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MCI Welcomes Dr. Bogdan Chazan

MaterCare International is pleased to announce Dr. Bogdan Chazan presenting in our 2019 Rome Conference programme.

Dr. Chazan worked most of his professional life at the National Institute for Mothers' and Children's Health. He was the head of clinical department of obstetrics and gynecology of this Institute and the deputy director for the science issues. He was formally a national consultant in obstetrics and gynecology. From 2004 to 2014, he was the Director of Holy Family Specialist Hospital in Warsaw. He was dismissed from this position after refusing to perform an abortion.

For 20 years, he has been a member of the Government Population Council. Currently, he works for the Caritas of the Przemyśl Archdiocese and at the Family Institute in Warsaw. He is an Executive Board Member of MaterCare International. In June 2019, he co-organized the International Congress 'Science in the Service of Life' in Rzeszów, Poland.

His Rome Conference presentation is entitled "The Last Hope for Life, Defending the Handicapped".

Abstract: The principle of respect for the dignity of human life results from its holiness. It is extremely disappointing that the lives of people - unborn children, sick newborns and elderly people are currently particularly threatened. Systematic killings of people "not supposed to live" began in Germany before World War II. Communism introduced the killing of unborn children on demand in Central and Eastern Europe. It is difficult to explain the fact that this homicidal practice was quickly adapted by most countries of the world, including democratic Western countries.

Attacks on human life are motivated by the desire to avoid suffering by the persons or their family members, the principle of privacy, protection of the natural environment. To confuse, some types of abortion have been called “therapeutic” abortion. Suffering and sickness are removed along with the person whose suffering we worry about.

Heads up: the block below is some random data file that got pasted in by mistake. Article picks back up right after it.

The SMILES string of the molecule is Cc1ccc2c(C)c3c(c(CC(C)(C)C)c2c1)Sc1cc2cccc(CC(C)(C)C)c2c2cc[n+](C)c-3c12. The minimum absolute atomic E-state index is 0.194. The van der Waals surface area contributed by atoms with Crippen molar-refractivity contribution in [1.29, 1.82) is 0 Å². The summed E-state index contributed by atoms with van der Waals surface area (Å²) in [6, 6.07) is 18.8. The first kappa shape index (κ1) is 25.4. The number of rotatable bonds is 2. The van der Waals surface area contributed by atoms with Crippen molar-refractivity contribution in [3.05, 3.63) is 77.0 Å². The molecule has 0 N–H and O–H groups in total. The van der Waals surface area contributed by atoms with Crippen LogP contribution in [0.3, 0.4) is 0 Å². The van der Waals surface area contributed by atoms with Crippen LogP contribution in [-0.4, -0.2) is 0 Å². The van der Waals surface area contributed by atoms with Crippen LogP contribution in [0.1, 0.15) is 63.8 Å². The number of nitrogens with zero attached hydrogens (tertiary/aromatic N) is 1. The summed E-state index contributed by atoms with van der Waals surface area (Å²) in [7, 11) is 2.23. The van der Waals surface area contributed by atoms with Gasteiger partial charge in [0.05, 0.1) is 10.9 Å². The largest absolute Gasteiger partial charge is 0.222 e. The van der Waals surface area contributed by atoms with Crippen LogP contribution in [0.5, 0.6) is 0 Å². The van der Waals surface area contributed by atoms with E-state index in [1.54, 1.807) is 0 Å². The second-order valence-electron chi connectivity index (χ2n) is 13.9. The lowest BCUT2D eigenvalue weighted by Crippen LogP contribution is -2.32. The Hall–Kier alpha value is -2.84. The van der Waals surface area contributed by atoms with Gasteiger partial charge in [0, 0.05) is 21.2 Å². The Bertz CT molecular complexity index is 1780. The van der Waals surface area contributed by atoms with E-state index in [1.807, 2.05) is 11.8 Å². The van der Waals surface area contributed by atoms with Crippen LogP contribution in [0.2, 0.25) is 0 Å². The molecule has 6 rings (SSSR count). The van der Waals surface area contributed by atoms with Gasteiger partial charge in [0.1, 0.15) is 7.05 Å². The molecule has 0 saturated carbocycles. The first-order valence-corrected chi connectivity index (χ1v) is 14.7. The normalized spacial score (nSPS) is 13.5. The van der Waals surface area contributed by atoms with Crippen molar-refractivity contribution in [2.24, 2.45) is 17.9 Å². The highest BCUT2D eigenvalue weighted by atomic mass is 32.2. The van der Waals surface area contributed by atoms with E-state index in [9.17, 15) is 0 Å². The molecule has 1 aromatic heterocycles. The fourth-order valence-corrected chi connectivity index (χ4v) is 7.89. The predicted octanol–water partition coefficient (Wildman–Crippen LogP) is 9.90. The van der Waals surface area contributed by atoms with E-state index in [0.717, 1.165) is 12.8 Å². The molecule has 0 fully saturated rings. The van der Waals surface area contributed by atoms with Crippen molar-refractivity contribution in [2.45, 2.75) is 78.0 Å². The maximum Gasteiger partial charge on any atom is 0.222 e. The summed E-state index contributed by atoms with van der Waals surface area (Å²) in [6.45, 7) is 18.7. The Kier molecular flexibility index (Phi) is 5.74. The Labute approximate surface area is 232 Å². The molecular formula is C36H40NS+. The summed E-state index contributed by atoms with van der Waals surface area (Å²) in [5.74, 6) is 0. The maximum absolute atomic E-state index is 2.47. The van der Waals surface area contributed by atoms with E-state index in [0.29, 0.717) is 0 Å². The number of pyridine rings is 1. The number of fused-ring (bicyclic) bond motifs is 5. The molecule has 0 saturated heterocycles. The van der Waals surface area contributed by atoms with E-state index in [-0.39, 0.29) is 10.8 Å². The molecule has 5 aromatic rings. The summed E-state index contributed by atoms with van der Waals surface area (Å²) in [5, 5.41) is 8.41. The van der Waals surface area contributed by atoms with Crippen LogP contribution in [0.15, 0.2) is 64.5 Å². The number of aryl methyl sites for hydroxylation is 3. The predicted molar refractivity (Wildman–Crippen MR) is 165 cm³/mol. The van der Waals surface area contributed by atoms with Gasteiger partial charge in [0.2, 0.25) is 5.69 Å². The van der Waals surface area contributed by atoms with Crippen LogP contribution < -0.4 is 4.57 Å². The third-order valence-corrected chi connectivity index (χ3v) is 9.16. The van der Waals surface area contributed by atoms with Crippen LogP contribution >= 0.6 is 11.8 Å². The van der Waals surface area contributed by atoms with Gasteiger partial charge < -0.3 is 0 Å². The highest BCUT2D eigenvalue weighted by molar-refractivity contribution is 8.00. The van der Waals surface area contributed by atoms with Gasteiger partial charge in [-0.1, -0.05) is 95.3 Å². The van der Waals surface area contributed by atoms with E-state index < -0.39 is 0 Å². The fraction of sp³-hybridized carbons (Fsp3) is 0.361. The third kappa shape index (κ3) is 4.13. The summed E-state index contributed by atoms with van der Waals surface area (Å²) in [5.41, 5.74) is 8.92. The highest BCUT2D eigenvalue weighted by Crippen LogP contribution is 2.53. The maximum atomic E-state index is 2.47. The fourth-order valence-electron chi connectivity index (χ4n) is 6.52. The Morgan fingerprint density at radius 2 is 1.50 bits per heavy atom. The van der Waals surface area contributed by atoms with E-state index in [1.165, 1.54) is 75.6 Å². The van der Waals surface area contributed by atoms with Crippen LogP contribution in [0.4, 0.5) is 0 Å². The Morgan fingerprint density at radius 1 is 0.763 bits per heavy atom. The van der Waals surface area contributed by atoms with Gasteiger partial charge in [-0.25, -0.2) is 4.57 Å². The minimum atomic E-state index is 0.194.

Doctors are designated judges and executors of death sentences, their conscience, vocation and sense of decency are disregarded. The pressure on doctors who want to keep their conscience clean is enormous. Those who want to defend life are described as “inferior, outdated, non-innovative, anachronist” by the followers of secular fundamentalism. The conscience clause is often a fiction. Patients' conscience is also neglected, in spite of the fact that they all pay taxes for procedures that most of them object to.

The situation regarding legal regulations and moral and ethical principles regarding human life varies throughout the world. In Poland, it is improving, but in most countries it goes in the wrong direction.

We must not give up the defense of freedom of conscience. It is needed by a doctor to preserve dignity and humanity. We cannot allow the denial of a vocation or a medical mission. We cannot shift responsibility and remain silent in this difficult situation. The doctors' opinion counts, people listen to us. First of all, patients trust us, we are also members of various organizations, even authorities, we can express our opinion. Talking, however, cannot replace effective and consistent action. At last it is about our and our patients' salvation.

I would like to conclude by quoting the last sentence of the draft resolution of the 25th Congress of the World Federation of Catholic Medical Associations held last year in Zagreb, Croatia drafted by the outgoing president, Dr. John Lee from Singapore: “We Catholic physicians and health care professionals […] should expand and multiply our charitable pro-bono work in helping the sick, the poor and the vulnerable throughout world, even if it requires stepping out of our comfort zones and making financial and personal sacrifices.”

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